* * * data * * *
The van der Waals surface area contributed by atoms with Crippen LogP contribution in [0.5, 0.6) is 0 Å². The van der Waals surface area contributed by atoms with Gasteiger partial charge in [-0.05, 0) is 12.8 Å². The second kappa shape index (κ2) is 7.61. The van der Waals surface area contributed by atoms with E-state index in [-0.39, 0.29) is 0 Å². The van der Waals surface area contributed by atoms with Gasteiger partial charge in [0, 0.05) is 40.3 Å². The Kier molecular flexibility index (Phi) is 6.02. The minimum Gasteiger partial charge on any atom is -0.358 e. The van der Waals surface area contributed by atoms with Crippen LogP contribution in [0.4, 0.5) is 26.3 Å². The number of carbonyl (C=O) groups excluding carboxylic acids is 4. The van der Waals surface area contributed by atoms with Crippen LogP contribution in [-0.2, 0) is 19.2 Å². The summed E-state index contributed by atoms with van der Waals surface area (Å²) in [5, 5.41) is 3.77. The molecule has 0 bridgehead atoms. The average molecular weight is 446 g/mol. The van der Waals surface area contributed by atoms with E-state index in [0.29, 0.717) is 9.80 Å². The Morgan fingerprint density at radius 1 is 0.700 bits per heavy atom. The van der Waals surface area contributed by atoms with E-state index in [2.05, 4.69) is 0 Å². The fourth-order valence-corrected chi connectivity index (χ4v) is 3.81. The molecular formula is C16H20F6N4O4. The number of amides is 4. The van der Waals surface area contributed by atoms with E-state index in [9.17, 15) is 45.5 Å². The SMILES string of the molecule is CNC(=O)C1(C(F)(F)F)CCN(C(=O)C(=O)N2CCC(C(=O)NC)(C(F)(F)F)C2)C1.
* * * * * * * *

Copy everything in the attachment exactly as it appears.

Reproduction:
The van der Waals surface area contributed by atoms with Crippen LogP contribution in [0.5, 0.6) is 0 Å². The van der Waals surface area contributed by atoms with Gasteiger partial charge in [-0.05, 0) is 12.8 Å². The second kappa shape index (κ2) is 7.61. The van der Waals surface area contributed by atoms with E-state index in [-0.39, 0.29) is 0 Å². The van der Waals surface area contributed by atoms with Gasteiger partial charge in [0, 0.05) is 40.3 Å². The Kier molecular flexibility index (Phi) is 6.02. The minimum Gasteiger partial charge on any atom is -0.358 e. The van der Waals surface area contributed by atoms with Crippen LogP contribution in [0.4, 0.5) is 26.3 Å². The number of carbonyl (C=O) groups excluding carboxylic acids is 4. The van der Waals surface area contributed by atoms with Crippen LogP contribution in [-0.2, 0) is 19.2 Å². The summed E-state index contributed by atoms with van der Waals surface area (Å²) in [5, 5.41) is 3.77. The molecule has 0 bridgehead atoms. The average molecular weight is 446 g/mol. The van der Waals surface area contributed by atoms with E-state index in [0.29, 0.717) is 9.80 Å². The Morgan fingerprint density at radius 1 is 0.700 bits per heavy atom. The van der Waals surface area contributed by atoms with E-state index in [2.05, 4.69) is 0 Å². The fourth-order valence-corrected chi connectivity index (χ4v) is 3.81. The molecular formula is C16H20F6N4O4. The number of amides is 4. The van der Waals surface area contributed by atoms with E-state index in [9.17, 15) is 45.5 Å². The SMILES string of the molecule is CNC(=O)C1(C(F)(F)F)CCN(C(=O)C(=O)N2CCC(C(=O)NC)(C(F)(F)F)C2)C1.